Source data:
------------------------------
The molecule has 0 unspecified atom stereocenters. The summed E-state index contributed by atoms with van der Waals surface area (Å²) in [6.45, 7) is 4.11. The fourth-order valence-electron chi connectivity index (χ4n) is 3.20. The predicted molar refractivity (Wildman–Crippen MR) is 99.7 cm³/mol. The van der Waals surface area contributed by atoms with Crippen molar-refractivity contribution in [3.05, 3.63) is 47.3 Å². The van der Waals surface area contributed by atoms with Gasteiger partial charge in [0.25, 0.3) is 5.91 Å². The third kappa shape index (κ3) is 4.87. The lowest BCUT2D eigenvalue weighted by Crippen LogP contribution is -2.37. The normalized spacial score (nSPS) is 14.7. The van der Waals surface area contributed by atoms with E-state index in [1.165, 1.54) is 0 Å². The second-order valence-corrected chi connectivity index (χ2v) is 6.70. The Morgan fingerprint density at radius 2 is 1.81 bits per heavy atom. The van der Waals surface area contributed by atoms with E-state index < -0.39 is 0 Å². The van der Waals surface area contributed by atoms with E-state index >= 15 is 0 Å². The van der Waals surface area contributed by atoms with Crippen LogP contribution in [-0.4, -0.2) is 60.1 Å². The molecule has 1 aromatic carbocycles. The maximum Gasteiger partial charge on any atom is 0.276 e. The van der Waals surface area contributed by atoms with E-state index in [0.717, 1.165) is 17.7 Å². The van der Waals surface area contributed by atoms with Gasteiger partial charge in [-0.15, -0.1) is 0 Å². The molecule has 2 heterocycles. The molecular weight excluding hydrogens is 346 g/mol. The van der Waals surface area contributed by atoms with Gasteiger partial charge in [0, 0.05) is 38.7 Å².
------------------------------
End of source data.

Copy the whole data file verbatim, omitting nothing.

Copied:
The molecule has 0 unspecified atom stereocenters. The summed E-state index contributed by atoms with van der Waals surface area (Å²) in [6.45, 7) is 4.11. The fourth-order valence-electron chi connectivity index (χ4n) is 3.20. The predicted molar refractivity (Wildman–Crippen MR) is 99.7 cm³/mol. The van der Waals surface area contributed by atoms with Crippen molar-refractivity contribution in [3.05, 3.63) is 47.3 Å². The van der Waals surface area contributed by atoms with Gasteiger partial charge in [0.25, 0.3) is 5.91 Å². The third kappa shape index (κ3) is 4.87. The lowest BCUT2D eigenvalue weighted by Crippen LogP contribution is -2.37. The normalized spacial score (nSPS) is 14.7. The van der Waals surface area contributed by atoms with E-state index in [1.165, 1.54) is 0 Å². The second-order valence-corrected chi connectivity index (χ2v) is 6.70. The Morgan fingerprint density at radius 2 is 1.81 bits per heavy atom. The van der Waals surface area contributed by atoms with E-state index < -0.39 is 0 Å². The van der Waals surface area contributed by atoms with E-state index >= 15 is 0 Å². The van der Waals surface area contributed by atoms with Crippen LogP contribution in [-0.4, -0.2) is 60.1 Å². The molecule has 1 aromatic carbocycles. The maximum Gasteiger partial charge on any atom is 0.276 e. The van der Waals surface area contributed by atoms with E-state index in [0.717, 1.165) is 17.7 Å². The van der Waals surface area contributed by atoms with Gasteiger partial charge in [-0.15, -0.1) is 0 Å². The molecule has 2 heterocycles. The molecular weight excluding hydrogens is 346 g/mol. The van der Waals surface area contributed by atoms with Gasteiger partial charge in [0, 0.05) is 38.7 Å².